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SAS Component Language: Reference

SCL Data Types

SCL has the following data types:

Declaring Data Types

You can use the DECLARE statement for declaring any type of SCL variable. You can use the LENGTH statement for declaring numeric and character variables.

You can also declare data types when you use the ENTRY and METHOD statements. In these statements, you must specify a colon before a named data type; with an unnamed data type, (for example, $), the colon is optional. For example:

ENTRY: name :$20
       location $20
       zipcode :num
       mybutton :mylib.mycat.button.class
For details, see DECLARE, LENGTH, ENTRY, and METHOD.

Numeric (NUM) Variables

Numeric variables contain numbers and are stored as doubles. They are declared with the keyword NUM.

   /* declare a numeric variable AGE           */
declare num age;

   /* declare the numeric variables AGE and YEARS*/
declare num age, years;

   /* declare numeric variables X and Y.         */
   /* Initialize X to 1 and Y to 20 plus the     */
   /* value of X.                                */
declare num x, y=20+x;

Character (CHAR) Variables

Character variables can contain up to 32,767 characters and are declared with the keyword CHAR. A variable that is declared as CHAR without a specified length is assigned a default length of 200.

   /* declare a character variable NAME and   */
   /* assign the value ABC to it              */
declare char name='abc';

   /* declare a character variable NAME       */
   /* with a length of 20                     */
declare char(20) name;


SCL lists are ordered collections of data. Lists are dynamic; they grow and shrink to accommodate the number or size of the items that you store in them. Lists can contain items of different data types.

To declare an SCL list, use the keyword LIST. The following example declares the list MYLIST:

declare list mylist;
The function that creates the list (for example, MAKELIST) assigns the identifier for the list to the variable, as shown below.
declare list mylist;
   ...more SCL statements...

Note:    To maintain compatibility with previous releases, the SCL compiler does not generate error messages if a list is not declared or if it is declared as a numeric variable. However, it is recommended that you declare lists so that the compiler can identify errors. A list must be declared as type List when it is passed to a method that requires an argument of type List. See Overloading and List, Object, and Numeric Types.   [cautionend]

For information about using lists, see SCL Lists.


Objects can be declared in either of two ways:

You can use dot notation for accessing attributes and methods for both specific objects and generic objects.

Note:   If you want to use dot notation to access the attributes or methods of a Version 6 widget, then you need to declare its widget ID of OBJECT type, and you must obtain its widget ID with the _getWidget method. For example, Text is a Version 6 text entry widget. To access its methods or attributes with dot notation, you should use code that looks like this:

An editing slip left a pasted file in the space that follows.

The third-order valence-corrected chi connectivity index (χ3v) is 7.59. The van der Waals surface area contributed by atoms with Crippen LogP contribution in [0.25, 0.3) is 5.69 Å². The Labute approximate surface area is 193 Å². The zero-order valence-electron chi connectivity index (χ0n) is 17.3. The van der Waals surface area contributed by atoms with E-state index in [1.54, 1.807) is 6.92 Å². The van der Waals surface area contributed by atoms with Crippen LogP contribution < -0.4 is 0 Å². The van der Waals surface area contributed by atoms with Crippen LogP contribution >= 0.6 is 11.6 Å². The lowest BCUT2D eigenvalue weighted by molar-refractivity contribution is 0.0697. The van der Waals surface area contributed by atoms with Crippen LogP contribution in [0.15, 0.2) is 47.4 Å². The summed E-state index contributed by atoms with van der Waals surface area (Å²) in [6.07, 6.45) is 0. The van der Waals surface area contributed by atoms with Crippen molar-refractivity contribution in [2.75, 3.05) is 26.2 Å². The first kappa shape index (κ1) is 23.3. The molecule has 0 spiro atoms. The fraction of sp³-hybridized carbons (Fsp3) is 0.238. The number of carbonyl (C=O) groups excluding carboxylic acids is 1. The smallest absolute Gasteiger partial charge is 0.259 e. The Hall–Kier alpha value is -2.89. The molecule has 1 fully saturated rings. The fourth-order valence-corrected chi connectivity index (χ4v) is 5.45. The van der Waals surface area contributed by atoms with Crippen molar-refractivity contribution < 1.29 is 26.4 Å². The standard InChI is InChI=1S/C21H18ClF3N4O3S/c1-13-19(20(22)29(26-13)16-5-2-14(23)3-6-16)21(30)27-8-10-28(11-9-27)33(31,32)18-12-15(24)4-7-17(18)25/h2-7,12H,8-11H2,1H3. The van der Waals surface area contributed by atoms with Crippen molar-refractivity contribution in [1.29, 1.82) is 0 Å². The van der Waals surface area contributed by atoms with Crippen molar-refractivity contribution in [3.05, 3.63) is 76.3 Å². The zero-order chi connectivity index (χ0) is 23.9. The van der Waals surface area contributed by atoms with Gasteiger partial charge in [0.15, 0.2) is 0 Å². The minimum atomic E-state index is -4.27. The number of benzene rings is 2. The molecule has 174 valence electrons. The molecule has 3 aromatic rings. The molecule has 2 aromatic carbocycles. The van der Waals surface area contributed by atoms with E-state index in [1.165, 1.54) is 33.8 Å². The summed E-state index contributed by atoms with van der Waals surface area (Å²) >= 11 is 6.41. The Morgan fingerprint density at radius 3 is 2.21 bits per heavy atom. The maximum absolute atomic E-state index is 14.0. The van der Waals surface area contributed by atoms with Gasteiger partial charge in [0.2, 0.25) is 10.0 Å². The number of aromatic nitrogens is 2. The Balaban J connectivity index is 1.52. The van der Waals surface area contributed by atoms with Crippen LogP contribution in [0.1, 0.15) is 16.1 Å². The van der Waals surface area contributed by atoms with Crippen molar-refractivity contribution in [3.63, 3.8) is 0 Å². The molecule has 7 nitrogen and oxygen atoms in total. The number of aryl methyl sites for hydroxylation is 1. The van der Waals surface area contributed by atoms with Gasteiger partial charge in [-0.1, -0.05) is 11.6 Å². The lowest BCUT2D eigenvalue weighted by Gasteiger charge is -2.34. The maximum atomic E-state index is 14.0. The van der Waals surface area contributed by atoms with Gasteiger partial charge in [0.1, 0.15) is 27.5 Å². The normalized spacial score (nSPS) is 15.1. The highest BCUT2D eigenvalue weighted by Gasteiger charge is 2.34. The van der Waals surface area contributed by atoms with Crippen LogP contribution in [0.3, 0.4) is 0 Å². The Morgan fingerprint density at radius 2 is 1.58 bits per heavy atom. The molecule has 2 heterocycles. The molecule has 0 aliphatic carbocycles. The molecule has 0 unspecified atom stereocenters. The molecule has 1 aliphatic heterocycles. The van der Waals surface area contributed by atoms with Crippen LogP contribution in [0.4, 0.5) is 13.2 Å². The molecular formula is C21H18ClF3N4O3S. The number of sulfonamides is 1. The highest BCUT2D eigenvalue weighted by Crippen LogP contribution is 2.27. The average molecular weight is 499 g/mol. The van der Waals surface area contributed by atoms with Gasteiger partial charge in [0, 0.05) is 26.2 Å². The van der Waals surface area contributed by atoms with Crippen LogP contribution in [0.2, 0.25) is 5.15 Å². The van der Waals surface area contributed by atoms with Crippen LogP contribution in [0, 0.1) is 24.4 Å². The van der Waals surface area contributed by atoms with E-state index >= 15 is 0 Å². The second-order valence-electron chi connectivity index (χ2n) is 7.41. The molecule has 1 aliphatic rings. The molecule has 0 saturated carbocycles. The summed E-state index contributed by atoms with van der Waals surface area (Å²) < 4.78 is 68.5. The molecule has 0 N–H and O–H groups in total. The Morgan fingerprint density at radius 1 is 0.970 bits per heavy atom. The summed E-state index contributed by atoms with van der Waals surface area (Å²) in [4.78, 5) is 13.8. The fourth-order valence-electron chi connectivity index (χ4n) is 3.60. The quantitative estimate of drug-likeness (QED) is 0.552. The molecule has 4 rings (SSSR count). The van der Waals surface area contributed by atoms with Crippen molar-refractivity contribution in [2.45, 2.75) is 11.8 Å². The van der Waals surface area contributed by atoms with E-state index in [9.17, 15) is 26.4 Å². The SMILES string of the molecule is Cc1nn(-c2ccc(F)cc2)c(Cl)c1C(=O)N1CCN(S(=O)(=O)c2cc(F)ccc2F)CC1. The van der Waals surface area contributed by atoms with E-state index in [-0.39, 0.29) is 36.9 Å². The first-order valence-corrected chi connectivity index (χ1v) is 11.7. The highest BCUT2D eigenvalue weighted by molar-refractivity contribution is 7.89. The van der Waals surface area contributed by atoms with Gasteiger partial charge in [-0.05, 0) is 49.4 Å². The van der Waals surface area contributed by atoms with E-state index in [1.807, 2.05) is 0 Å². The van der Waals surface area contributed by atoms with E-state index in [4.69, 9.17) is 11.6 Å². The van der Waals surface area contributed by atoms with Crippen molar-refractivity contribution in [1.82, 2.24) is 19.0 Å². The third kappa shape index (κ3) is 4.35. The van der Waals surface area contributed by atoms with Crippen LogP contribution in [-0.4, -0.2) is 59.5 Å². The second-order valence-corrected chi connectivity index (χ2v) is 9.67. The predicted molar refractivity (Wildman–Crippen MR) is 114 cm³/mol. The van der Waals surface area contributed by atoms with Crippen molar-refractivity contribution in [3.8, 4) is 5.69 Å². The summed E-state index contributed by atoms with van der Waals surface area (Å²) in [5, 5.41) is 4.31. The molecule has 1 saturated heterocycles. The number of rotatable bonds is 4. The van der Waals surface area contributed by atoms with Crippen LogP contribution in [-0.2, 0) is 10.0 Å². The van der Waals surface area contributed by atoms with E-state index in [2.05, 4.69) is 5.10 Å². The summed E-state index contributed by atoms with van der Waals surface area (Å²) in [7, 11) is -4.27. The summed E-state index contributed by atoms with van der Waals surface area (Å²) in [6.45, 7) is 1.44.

dcl object obj;
/* dcl sashelp.fsp.efield.class obj; */
call notify ( `Text', `_getWidget', obj );
obj.backgroundColor = `blue';
See Accessing Object Attributes and Methods With Dot Notation for more information.  [cautionend]

Specific Objects (CLASS and INTERFACE)

The following example declares an object named DataHolder as an instance of the Collection class, which is provided with SAS software:

declare sashelp.fsp.collection.class DataHolder;

When you declare a class, you can also use the IMPORT statement to reference the class and then use an abbreviated form of the class name in the DECLARE statement. For example:

import sashelp.fsp.collection.class;
declare collection DataHolder;

Generic OBJECTs

In the following example, MyObject is recognized by the compiler as an object, but the compiler has no information about the type of class instance that the object will actually be:

declare object MyObject;

Specifying the Object Type at Run Time

The following example declares an object named PgmObj2 and then specifies one condition under which PgmObj2 will be a collection object and another condition under which PgmObj2 will be an object that is created from a class named Foo. The _NEW_ operator creates the object.

declare object PgmObj2,
        num    x;
if x=1 then
   PgmObj2=_new_ sashelp.fsp.collection.class;

As described above, you can use the IMPORT statement to reference a class definition and then use an abbreviated class name when you create the class.

import sashelp.fsp.collection.class;
declare object PgmObj2,
        num    x;
if x=1 then
   PgmObj2=_new_ collection();
   PgmObj2=_new_ foo();
Any errors that result from using incorrect methods or attributes for PgmObj2 and Foo will cause the program to halt.

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Copyright 1999 by SAS Institute Inc., Cary, NC, USA. All rights reserved.